Someone replied to one of my earlier posts with the following comment.
"My experiences with cannabis have never been anything other than nausea and loss of balance."
I wrote a somewhat detailed reply on July 10 that included this: "I've become convinced that most negative effects are the result of not working effectively with the amplified energy of the plant. Dosage, for example, is extremely important."
I want to add something to that. Along with the importance of keeping dosage within your manageable range, there is the KISS principle. My understanding of cannabis is that the amplifying effect can deepen and expand your connection to the locus of your attention. If you can breathe freely, relax, minimize random distracting thoughts, and give all your attention to something in particular or to just being present in a meditative way, cannabis can enrich and open doorways. (There's more detail on this topic in a couple of the chapters I contributed to the book "Cannabis and Spirituality.")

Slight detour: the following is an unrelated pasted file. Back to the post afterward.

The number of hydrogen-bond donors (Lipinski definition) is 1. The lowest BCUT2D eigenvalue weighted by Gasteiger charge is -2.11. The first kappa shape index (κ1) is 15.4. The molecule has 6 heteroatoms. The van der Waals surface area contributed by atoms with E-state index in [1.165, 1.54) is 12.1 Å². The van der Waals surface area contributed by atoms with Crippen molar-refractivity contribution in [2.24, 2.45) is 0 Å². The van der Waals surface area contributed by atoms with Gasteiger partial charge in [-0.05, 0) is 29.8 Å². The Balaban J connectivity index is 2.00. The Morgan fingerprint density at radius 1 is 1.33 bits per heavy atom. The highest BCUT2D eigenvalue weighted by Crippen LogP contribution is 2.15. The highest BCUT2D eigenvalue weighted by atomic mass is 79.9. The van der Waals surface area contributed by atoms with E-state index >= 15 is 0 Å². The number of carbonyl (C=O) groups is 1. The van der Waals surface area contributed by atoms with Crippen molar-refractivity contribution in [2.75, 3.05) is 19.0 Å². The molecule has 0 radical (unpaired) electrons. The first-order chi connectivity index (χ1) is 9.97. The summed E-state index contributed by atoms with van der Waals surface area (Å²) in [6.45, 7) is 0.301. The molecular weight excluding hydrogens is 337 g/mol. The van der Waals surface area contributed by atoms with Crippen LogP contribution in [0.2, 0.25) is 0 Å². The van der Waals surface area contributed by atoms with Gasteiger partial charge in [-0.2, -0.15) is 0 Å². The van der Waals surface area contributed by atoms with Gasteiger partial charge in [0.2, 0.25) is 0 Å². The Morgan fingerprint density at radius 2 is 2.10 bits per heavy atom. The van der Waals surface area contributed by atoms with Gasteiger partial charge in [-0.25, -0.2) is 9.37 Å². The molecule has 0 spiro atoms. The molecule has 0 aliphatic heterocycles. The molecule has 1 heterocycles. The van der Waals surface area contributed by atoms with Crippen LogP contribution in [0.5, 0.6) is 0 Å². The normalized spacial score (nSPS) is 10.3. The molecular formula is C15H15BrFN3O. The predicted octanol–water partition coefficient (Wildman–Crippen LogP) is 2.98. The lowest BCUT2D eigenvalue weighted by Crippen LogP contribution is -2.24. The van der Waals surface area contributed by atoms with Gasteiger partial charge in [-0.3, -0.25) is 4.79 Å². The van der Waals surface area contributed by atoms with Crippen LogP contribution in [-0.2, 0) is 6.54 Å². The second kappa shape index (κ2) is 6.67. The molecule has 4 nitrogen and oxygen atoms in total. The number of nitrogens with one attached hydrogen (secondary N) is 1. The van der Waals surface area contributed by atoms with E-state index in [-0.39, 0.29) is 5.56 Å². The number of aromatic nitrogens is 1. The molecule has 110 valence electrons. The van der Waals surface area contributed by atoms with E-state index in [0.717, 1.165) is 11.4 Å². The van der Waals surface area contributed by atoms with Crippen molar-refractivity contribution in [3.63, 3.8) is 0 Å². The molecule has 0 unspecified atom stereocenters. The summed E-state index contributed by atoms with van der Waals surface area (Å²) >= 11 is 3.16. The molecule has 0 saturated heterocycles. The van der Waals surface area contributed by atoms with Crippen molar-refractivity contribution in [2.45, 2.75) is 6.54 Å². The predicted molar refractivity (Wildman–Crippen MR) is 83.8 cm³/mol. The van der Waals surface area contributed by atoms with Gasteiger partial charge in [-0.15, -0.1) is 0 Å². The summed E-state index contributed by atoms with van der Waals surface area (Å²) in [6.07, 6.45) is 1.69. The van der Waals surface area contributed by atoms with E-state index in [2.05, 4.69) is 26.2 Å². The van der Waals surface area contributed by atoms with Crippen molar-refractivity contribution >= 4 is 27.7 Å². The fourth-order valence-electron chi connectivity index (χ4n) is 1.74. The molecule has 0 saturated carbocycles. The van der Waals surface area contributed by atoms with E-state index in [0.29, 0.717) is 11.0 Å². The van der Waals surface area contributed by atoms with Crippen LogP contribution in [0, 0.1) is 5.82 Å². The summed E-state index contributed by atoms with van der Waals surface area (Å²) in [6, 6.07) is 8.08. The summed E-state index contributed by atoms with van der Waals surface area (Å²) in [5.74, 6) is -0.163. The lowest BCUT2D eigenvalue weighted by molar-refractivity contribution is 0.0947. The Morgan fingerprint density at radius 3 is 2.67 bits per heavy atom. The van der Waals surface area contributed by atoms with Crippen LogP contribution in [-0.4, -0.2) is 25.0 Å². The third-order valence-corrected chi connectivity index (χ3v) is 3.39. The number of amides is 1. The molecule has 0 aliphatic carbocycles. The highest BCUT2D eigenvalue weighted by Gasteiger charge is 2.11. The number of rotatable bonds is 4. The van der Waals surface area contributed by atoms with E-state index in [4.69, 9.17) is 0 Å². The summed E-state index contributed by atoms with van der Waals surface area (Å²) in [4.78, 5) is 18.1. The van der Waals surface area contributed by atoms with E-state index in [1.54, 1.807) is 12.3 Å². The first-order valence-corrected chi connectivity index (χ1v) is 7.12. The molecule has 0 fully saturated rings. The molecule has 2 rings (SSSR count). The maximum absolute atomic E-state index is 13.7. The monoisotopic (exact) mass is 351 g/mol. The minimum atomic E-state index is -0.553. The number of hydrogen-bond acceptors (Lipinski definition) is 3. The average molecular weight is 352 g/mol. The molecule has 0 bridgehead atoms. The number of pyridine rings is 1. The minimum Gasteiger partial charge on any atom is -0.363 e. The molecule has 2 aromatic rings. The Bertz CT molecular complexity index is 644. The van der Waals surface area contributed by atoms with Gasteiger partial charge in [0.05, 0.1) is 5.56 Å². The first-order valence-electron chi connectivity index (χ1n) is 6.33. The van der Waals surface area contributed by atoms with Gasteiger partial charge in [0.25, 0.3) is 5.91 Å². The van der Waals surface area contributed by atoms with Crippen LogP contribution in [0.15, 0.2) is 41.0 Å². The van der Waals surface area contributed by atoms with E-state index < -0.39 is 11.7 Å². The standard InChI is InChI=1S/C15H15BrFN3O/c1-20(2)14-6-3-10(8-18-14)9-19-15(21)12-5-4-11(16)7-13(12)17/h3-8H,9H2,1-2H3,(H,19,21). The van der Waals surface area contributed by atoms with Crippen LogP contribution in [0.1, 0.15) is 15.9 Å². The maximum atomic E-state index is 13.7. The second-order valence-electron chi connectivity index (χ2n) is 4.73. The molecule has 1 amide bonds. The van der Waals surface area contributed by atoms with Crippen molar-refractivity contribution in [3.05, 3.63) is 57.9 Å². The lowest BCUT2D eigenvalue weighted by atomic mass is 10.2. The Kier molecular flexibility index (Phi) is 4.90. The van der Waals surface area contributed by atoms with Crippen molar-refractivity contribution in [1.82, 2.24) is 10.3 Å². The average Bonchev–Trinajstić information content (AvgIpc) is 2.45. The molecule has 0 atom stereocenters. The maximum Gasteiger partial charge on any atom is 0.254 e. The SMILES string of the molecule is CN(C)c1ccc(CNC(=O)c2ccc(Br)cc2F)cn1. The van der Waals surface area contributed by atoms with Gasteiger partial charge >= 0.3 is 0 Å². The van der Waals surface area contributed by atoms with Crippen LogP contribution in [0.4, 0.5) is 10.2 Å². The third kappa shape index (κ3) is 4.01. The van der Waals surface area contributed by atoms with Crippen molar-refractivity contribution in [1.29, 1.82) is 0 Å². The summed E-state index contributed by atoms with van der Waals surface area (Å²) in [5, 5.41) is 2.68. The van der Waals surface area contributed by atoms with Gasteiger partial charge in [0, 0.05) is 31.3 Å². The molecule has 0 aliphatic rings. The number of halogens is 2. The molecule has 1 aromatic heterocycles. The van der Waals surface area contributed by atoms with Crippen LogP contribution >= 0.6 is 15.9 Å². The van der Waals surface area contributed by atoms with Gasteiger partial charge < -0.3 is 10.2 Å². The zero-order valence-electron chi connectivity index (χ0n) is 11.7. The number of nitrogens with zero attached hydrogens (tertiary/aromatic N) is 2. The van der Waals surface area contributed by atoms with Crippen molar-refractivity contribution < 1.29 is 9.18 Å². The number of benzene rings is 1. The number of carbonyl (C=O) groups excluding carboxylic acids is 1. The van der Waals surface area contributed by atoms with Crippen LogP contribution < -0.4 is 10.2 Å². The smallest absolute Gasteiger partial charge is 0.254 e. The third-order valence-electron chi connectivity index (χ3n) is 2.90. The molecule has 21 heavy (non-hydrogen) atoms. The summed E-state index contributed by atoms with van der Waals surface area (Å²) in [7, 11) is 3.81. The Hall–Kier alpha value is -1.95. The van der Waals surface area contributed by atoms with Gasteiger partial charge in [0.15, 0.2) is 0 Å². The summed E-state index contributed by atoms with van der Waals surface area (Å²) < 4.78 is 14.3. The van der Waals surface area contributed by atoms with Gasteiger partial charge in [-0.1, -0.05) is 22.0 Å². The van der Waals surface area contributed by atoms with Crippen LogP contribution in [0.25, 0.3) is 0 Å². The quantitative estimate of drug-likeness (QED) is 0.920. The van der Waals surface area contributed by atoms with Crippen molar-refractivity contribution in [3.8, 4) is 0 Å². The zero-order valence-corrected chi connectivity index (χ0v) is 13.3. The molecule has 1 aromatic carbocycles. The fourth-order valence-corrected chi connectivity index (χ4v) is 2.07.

But that locus of attention should be simple. In my experience with cannabis the deepening of focus removes attention from other areas. For example, In normal consciousness I can usually successfully complete some relatively simple mechanical task while thinking about something else - something like putting my bike in the bike room, hanging up my helmet, taking my overshirt off the bike rack, and locking the door.
But because of this amplification of focus under the influence of cannabis, it tends to be one or the other. Either I pretty much empty my mind of thought and just attend to the physical environment, or I enter into the subject of my (possibly enriched) thoughts - but not both. If I'm "lost in thought" I might end up leaving my shirt on the bike or forgetting to lock the door.
In regard to skillful cannabis use, I've always liked the aphorism "You're either on the bus or you're off the bus."
|Cannabis: K.I.S.S.||332||Stephen Gray||24-Jul-17 18:52|